79 new cases of Coronavirus detected on Japan cruise ship

A passenger waves a towel to the media as another waves a Japanese flag on the cruise ship Diamond Princess at Daikoku Pier Cruise Terminal in Yokohama, south of Tokyo, Japan February 12, 2020.
A passenger waves a towel to the media as another waves a Japanese flag on the cruise ship Diamond Princess at Daikoku Pier Cruise Terminal in Yokohama, south of Tokyo, Japan February 12, 2020. REUTERS/Kim Kyung-hoon

Hundreds of passengers have disembarked from a cruise ship in Japan after being given the all-clear for the coronavirus. However health officials say 79 new cases have been detected onboard.


With 621 positive cases the Diamond Princess is the biggest cluster of infected people outside China, and Japan has faced mounting criticism for its quarantine arrangements as passengers disperse across the world.

The disease has now claimed more than 2,000 lives in China and has spread panic worldwide.

Those newly diagnosed with the virus will be taken off the ship to hospital, and after being treated will have to undergo another quarantine.

Earlier, those who had tested negative for the virus began leaving the ship.

Latest figures from China showed the death toll surging beyond 2,000 with more than 74,000 infected, although the rate of new cases is slowing.

Hundreds more cases have been reported in two dozen countries, including 20 in South Korea -- a two-thirds rise -- with a cluster of at least 16 around the southern city of Daegu.

Hong Kong also reported its second death from the virus, which has proved extremely infectious.

For the 500 passengers leaving the Diamond Princess after testing negative, a difficult 14-day quarantine period has come to an end after their dream cruise turned into a nightmare of fear and boredom, confined in many cases to small windowless cabins.

 'Major failure' 

Many were left onboard to wait for test results that would allow them to disembark.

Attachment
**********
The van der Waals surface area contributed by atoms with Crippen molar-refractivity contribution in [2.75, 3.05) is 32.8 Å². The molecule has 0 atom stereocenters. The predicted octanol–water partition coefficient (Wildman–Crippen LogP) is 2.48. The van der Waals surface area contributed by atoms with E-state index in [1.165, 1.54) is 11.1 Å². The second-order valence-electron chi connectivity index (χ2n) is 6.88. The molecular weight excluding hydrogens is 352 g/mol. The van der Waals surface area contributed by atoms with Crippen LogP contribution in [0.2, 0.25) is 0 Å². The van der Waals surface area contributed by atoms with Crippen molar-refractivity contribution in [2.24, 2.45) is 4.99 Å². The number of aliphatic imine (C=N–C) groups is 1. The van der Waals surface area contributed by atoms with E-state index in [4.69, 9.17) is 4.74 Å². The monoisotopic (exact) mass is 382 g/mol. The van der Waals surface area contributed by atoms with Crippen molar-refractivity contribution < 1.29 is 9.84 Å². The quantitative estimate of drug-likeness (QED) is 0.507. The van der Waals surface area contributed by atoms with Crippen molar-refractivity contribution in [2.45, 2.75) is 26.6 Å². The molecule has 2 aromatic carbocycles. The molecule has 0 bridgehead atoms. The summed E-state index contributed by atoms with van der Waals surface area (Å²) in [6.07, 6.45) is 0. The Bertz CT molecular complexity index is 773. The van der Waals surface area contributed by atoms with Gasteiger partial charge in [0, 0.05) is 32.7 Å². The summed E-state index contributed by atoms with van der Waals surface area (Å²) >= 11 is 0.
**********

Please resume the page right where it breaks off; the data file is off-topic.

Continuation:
Michael Ryan, head of the World Health Organization's emergencies programme, said the outbreak was "very serious" and could grow, but stressed that outside China's Hubei province, it was "affecting a very, very tiny, tiny proportion of people".

In Japan, some have raised concerns about allowing people from the cruise ship to board flights home or spread into the notoriously busy Japanese capital.

Kentaro Iwata, a professor at the infectious diseases division of Kobe University, blasted the on-ship quarantine as a "major failure, a mistake".

"It is highly likely secondary infections occurred," according to Iwata, who added that scepticism from abroad of the quarantine was "only natural".

He later said in a video published online that he was self-quarantining after a brief visit to the ship, where he raised major concerns about the procedures on board.

"It was completely chaotic," he said.

Elated passengers also began disembarking from a second cruise ship that has been at the centre of coronavirus fear, the Westerdam, which made shore in Sihanoukville in Cambodia.

Hundreds were allowed off after basic health checks -- among them an 83-year-old American woman who was later diagnosed with the virus while in transit in Malaysia.

That raised fears many other Westerdam passengers could be spreading the virus as they scattered, although no other cases have been recorded.

Several countries appear to have lost patience with the quarantine on board the Diamond Princess and chartered planes to repatriate citizens.

In the first such evacuation Monday, more than 300 Americans flew home -- even though 14 had tested positive. 

Britain, Hong Kong and Australia are among other countries that have vowed to repatriate people from the ship but will insist on a further 14-day quarantine on home soil.


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